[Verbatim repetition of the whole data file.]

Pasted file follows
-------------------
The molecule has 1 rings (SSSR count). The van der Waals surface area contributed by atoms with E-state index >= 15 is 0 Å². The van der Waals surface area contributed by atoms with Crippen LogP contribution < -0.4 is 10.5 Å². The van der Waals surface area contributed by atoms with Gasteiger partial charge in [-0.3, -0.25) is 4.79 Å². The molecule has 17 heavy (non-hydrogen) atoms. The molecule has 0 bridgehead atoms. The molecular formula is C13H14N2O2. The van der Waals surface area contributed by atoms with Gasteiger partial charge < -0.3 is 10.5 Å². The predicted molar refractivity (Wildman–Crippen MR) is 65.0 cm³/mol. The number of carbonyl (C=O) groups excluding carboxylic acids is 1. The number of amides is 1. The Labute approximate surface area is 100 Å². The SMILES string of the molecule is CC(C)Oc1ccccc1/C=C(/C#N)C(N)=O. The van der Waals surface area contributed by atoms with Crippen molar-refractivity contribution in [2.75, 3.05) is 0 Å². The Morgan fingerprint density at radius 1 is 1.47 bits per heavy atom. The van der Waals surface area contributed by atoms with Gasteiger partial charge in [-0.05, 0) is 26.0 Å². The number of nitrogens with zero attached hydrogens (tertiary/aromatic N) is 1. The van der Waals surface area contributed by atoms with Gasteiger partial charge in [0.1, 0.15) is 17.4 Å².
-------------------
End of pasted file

The molecule has 1 rings (SSSR count). The van der Waals surface area contributed by atoms with E-state index >= 15 is 0 Å². The van der Waals surface area contributed by atoms with Crippen LogP contribution < -0.4 is 10.5 Å². The van der Waals surface area contributed by atoms with Gasteiger partial charge in [-0.3, -0.25) is 4.79 Å². The molecule has 17 heavy (non-hydrogen) atoms. The molecule has 0 bridgehead atoms. The molecular formula is C13H14N2O2. The van der Waals surface area contributed by atoms with Gasteiger partial charge < -0.3 is 10.5 Å². The predicted molar refractivity (Wildman–Crippen MR) is 65.0 cm³/mol. The number of carbonyl (C=O) groups excluding carboxylic acids is 1. The number of amides is 1. The Labute approximate surface area is 100 Å². The SMILES string of the molecule is CC(C)Oc1ccccc1/C=C(/C#N)C(N)=O. The van der Waals surface area contributed by atoms with Crippen molar-refractivity contribution in [2.75, 3.05) is 0 Å². The Morgan fingerprint density at radius 1 is 1.47 bits per heavy atom. The van der Waals surface area contributed by atoms with Gasteiger partial charge in [-0.05, 0) is 26.0 Å². The number of nitrogens with zero attached hydrogens (tertiary/aromatic N) is 1. The van der Waals surface area contributed by atoms with Gasteiger partial charge in [0.1, 0.15) is 17.4 Å².